Sandwiched bearings for separating aluminum flat bar?

Something thin to put between two pieces of 1/8" thick 1 1/2" wide
aluminum flat bar that are bolted together. A bearing that will
allow the two pieces of aluminum flat bar to be held firmly together
but move (the only way possible) against the spacer between them
with as little friction as possible.
Would that be nylon? Delrin? What is it called? At the moment, my
best guess is "thrust bearing". Even though the only thrust pushing
the pieces together is the bolt that holds them together. I'm
looking at McMaster.
Is there something not officially labeled as such that works well
for that purpose? I have some spray Teflon silicone lubricant from
Reply to
John Doe
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It would be a linear thrust bearing as far as I can see. Without getting crazy expensive I'd use nylon or teflon. I know M-C has some nice thin teflon sheet that you could just cut out and lay in. If you have more than a small amount of force, most plastic will tend to squash down and extrude out. I think teflon will be better than nylon in that regard
Reply to
Jim Stewart
Sounds like it. I'm talking about material maybe similar to what they use for reducing friction in folding lawn chairs. But not separating two tubes, separating two aluminum flat bars.
Reply to
John Doe
I don't know the specific torque but it will be little, shearing pressure between the two aluminum flat bar pieces might be in the tens of pounds or maybe greater, as they pivot against each other.
I don't have a riveter. Anything that holds the two aluminum flat bar pieces together with a pivot point in the center will do. Some sort of clamp-on nuts might work, like a cotter key but maybe disposable and without having to drill tiny holes through the rod.
At the moment, I'm trying to deal with slipperiness (and later weatherproofing) of the bearing.
Reply to
John Doe
Look into some UHMW tape. UHMW is the same plastic used for ski bases, lining hopper cars, etc. The tape is sticky, and makes an excellent bearing for what you are doing. Once you get a roll of it, you will have a few many other uses for it.
Another possibility ( question?) is anodizing the parts, to make the surface hard enough to slide. Would that work?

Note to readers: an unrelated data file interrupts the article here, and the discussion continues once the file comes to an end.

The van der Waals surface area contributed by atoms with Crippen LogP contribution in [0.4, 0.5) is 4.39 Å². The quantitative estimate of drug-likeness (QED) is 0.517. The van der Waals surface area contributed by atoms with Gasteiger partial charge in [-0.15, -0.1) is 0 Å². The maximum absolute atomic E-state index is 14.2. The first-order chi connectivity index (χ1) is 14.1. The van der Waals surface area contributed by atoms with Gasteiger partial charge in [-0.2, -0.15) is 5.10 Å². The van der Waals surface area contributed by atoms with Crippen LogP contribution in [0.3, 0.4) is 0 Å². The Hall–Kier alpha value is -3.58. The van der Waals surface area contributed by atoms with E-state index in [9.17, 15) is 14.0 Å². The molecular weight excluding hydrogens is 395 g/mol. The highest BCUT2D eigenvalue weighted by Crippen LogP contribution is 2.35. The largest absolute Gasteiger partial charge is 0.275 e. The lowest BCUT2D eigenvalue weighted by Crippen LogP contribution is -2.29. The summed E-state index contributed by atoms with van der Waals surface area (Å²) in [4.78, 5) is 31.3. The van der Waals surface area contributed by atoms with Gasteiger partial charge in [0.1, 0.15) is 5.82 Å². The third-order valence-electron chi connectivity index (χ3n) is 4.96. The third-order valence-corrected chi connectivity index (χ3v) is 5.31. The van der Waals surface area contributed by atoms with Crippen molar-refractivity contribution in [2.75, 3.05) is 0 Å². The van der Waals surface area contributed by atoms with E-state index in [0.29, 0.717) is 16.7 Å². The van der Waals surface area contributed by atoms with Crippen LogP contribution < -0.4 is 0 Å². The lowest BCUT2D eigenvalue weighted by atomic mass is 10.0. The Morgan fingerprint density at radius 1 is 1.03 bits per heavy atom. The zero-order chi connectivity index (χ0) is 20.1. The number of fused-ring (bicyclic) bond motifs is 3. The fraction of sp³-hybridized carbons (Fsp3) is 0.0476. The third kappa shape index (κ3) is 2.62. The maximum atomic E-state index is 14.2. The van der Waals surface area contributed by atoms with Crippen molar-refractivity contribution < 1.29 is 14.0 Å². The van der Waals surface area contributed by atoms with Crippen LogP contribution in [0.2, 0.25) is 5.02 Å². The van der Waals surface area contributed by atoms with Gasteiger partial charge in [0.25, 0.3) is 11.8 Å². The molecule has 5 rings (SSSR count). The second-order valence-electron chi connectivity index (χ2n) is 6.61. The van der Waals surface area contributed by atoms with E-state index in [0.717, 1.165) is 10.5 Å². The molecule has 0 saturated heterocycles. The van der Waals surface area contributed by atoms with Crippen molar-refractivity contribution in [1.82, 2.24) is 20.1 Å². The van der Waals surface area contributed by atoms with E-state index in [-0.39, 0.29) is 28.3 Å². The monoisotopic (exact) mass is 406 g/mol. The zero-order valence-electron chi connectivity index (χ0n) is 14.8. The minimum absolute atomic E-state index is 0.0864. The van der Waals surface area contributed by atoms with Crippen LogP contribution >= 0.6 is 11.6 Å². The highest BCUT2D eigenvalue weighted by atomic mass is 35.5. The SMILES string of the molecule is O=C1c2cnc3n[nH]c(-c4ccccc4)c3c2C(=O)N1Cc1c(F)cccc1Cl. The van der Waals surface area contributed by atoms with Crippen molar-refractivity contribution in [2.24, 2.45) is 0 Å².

Ther are also Ceramic spray coatings that can be applied to aluminum, and reduce friction. I used to get pistons ceramic coated for racing. Google it.
Thirdly, some words on riveting.. If you use a riveted joint, a heavy hit will bulge the rivet all the way through. Light hits will peen over the ends, leaving the center loose.
Reply to
[slipperiness and weatherproofing are important]
Bearings work best with hard-against-soft (this provides for embedding of grit into the soft side), so plastic washers are a suitable solution. Delrin and some polyacetal plastics are intended for long life as bearing material, should be available in washer form. Brass (a washer, or even just a disc cut from shim material) will also work, might be better if the aluminum surfaces are hard (anodized). Even stainless steel might be OK, if the aluminum is not anodized (the aluminum is the soft side, then).
The 'bolt' will rub the sides of the hole, and some loosening of a nut can occur, so various tricks are common in this kind of pivot. Easiest, is to fill the hole with a shoulder bolt, and glue the nut in place. Shoulder bolts are expensive, though. Second easiest is to fill the hole with a (slightly short) tube and use nut/bolt through the tube to keep the joint together. Washers (and maybe Belleville springs) are important, use them freely. One side of the bolt could take a lockwasher, the other then has to have slippage (like, use a brass washer/ steel washer/lockwasher/nut).
I'm a big fan of riveting, but good rivets are hard to find, like cheap shoulder bolts. It's probably easy to order thousands, but try to find one the right size when you need it...
Reply to
I'm planning to order this McMaster item, either 1/32" or 1/16". And maybe some HDPE since it's dirt cheap.
Part Number: 8569K25 $6.25 per Ft. Fluoropolymer Material Virgin Electrical Grade Teflon® PTFE Thickness 1/32" Performance Characteristic Weather Resistant, Very Low Friction Tensile Strength 1500 to 3000 psi Impact Strength 3 ft.-lbs./in.
Reply to
John Doe
A sampler pack:
Part Number: 8636K11 $3.06 Each Fluoropolymer Material Glass-Filled PTFE sheet Thickness 1/32" Performance Characteristic Weather Resistant, Very Low Friction Tensile Strength 2500 psi Impact Strength 2.2 ft.-lbs./in. Hardness Rockwell R: 58
Part Number: 2636T22 $3.33 per Ft. Material Acetal Acetal Material PTFE-Filled Delrin (Delrin AF sheet) Thickness .031" Width 2" Tensile Strength Good Impact Strength Poor Hardness Rockwell R: 118
Part Number: 8619K61 $2.60 Each Polyethylene Material High-Density Polyethylene (HDPE) sheet Sheets, Bars, Strips, and Cubes Type Square Sheet Thickness 1/32" Performance Characteristic Wash-Down Applications Tensile Strength Poor Impact Strength Good Hardness Shore D: 62-69
Part Number: 7701T62 $0.78 per Ft. Polyethylene Material Polyethylene (UHMW) sheet Backing Plain Back Finish Smooth Sheets, Bars, Strips, and Cubes Type Rectangular Strip Thickness .032" Performance Characteristic High Impact Strength Tensile Strength Poor Impact Strength Excellent Hardness Shore D: 62-68
Reply to
John Doe
Oops, I'll get it next order.
Like fabric, resembles stiff leather without the shag. Doesn't feel slick to me.
Flexible but hard, mirrorlike on one side, shiny on the other side.
Somewhat shiny and flexible like the plastic used for a modern school folder.
(McMaster part numbers)
Reply to
John Doe

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